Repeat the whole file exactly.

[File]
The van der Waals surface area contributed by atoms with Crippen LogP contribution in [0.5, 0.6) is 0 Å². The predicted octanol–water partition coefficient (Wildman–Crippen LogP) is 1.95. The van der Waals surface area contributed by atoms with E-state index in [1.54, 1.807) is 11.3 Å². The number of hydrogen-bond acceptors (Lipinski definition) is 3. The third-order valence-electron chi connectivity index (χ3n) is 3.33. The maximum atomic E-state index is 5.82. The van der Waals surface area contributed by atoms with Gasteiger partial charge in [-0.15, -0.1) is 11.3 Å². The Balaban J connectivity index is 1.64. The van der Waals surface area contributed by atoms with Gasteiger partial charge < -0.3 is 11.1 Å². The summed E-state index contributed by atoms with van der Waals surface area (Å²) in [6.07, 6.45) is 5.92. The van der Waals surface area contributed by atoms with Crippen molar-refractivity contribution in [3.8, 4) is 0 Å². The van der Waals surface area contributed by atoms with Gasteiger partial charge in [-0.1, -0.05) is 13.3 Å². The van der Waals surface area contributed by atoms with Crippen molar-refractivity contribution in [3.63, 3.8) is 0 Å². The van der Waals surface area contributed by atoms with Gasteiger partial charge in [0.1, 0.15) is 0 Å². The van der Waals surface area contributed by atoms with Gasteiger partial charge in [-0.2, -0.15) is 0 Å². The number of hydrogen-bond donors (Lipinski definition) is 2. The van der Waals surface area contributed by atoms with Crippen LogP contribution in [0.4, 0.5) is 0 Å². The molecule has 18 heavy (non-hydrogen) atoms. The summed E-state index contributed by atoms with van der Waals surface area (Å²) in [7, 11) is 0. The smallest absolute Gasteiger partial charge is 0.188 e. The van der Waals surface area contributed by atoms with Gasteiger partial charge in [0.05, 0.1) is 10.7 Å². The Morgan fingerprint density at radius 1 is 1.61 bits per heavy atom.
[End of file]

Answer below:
The van der Waals surface area contributed by atoms with Crippen LogP contribution in [0.5, 0.6) is 0 Å². The predicted octanol–water partition coefficient (Wildman–Crippen LogP) is 1.95. The van der Waals surface area contributed by atoms with E-state index in [1.54, 1.807) is 11.3 Å². The number of hydrogen-bond acceptors (Lipinski definition) is 3. The third-order valence-electron chi connectivity index (χ3n) is 3.33. The maximum atomic E-state index is 5.82. The van der Waals surface area contributed by atoms with Gasteiger partial charge in [-0.15, -0.1) is 11.3 Å². The Balaban J connectivity index is 1.64. The van der Waals surface area contributed by atoms with Gasteiger partial charge < -0.3 is 11.1 Å². The summed E-state index contributed by atoms with van der Waals surface area (Å²) in [6.07, 6.45) is 5.92. The van der Waals surface area contributed by atoms with Crippen molar-refractivity contribution in [3.8, 4) is 0 Å². The van der Waals surface area contributed by atoms with Gasteiger partial charge in [-0.1, -0.05) is 13.3 Å². The van der Waals surface area contributed by atoms with Crippen molar-refractivity contribution in [3.63, 3.8) is 0 Å². The van der Waals surface area contributed by atoms with Gasteiger partial charge in [0.1, 0.15) is 0 Å². The van der Waals surface area contributed by atoms with Gasteiger partial charge in [-0.2, -0.15) is 0 Å². The number of hydrogen-bond donors (Lipinski definition) is 2. The van der Waals surface area contributed by atoms with Crippen LogP contribution in [0.4, 0.5) is 0 Å². The molecule has 18 heavy (non-hydrogen) atoms. The summed E-state index contributed by atoms with van der Waals surface area (Å²) in [7, 11) is 0. The smallest absolute Gasteiger partial charge is 0.188 e. The van der Waals surface area contributed by atoms with Gasteiger partial charge in [0.05, 0.1) is 10.7 Å². The Morgan fingerprint density at radius 1 is 1.61 bits per heavy atom.